MATERIALS: Wrought-iron standards and struts, an iron bell and mass-concrete tank embedded with iron bands.

DESCRIPTION: Gasholder No.13 is a frame-guided holder with a capacity of 5.5m cu ft; at that time the largest in the world. It comprises 22 very slender wrought-iron standards (uprights) attached to five-tiers of horizontal members; four original lower tiers of struts of a riveted cruciform section, and a top tier formed of a rolled-steel semi-box girder added in 1942 (Type 41 in Tucker’s Typology). The frame was built to a new structural principle, which treated the guide frame as a single huge cylinder for the first time. It is 48.8m high and c66.5m in diameter. The standards are I-section plate girders with a slight taper towards the top and a depth of just over 0.5m at the base where they are bolted to shallow cast-iron plates. Strong diagonal bracing of flat wrought-iron bars is placed at frequent intervals, forming intersecting helices with 10 crossings in the height of the frame. The bars weave between the inner and outer faces of the standards where they are riveted to gusset plates. At the crossing points the bars are clipped together with a lozenge-shaped cover plate. The top girder forms a walkway and has a steel handrail attached to the outside edge. It is reached from ground-level by five ladders with four intermediate rest platforms attached to the N side of the gasholder. Paddon wind ties of steel wire rope support the top of the frame. A three-lift iron bell rises on both radial and tangential rollers from an in-ground tank; the untrussed crown of the bell, originally with a steel top-curb, has been replaced following wartime damage. The two lower lifts retain the cups and grips of George Piggott's rounded profile and the lowest lift has D-section external stiffeners of Livesey's bent-plate pattern. Guide rails for the bell are riveted to the inside edge of the standards. The tank is constructed of Portland Cement concrete with a layer of cement render on the inside reinforced by 25 iron hoops embedded in the wall.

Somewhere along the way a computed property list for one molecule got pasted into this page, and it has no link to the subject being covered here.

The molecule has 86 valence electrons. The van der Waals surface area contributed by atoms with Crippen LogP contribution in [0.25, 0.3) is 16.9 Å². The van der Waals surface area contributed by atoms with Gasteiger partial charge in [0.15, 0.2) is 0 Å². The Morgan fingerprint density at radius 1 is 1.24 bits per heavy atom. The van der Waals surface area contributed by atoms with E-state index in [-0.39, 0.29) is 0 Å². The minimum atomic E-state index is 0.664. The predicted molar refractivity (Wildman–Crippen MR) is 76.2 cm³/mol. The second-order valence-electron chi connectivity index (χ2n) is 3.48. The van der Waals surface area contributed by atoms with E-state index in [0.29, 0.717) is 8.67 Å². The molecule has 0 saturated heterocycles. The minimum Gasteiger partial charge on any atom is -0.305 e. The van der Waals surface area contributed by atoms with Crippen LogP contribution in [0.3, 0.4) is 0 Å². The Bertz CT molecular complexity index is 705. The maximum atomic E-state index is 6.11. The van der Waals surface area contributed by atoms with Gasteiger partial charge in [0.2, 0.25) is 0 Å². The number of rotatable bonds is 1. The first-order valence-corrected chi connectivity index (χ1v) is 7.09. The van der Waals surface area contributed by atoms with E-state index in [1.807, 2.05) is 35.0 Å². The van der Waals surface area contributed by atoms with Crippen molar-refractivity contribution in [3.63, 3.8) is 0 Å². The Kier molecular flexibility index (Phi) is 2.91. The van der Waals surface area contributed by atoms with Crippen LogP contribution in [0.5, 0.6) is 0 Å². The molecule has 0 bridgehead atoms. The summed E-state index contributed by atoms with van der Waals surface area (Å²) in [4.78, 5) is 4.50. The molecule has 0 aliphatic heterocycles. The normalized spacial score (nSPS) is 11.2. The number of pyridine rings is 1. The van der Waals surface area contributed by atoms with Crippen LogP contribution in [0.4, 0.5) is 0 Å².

Books and journals
Smith, D, Civil Engineering Heritage: London and the Thames Valley, (2001), 205-207
'South Metropolitan Gasworks' in The journal of gas lighting, water supply & sanitary improvement., , Vol. 38, (1881), 794, 833-4, 872-3, 913, 953, 993, 1034
Goodall, F, ‘Livesey, Sir George Thomas (1834-1908)’, Oxford Dictionary of National Biography (2004) (accessible online at
Montagu Evans, Report for SGN on Gasholders No. 10, 12 and 13 Old Kent Road, London (February 2017)
OS maps 1:2500 (1875 and 1896)
Trueman, M, Gas Industry: Site Assessment for Greater London 16, Old Kent Road Gasworks. English Heritage Monuments Protection Programme. (2002)
Trueman, M, Gasholders: Step 3 Report for Monuments Protection Programme, English Heritage (2002)
Tucker, M, London Gasholders Survey: the Development of the Gasholder in London in the Later Nineteenth Century (2000, Re-formatted May 2014)


This building is listed under the Planning (Listed Buildings and Conservation Areas) Act 1990 as amended for its special architectural or historic interest.

End of official listing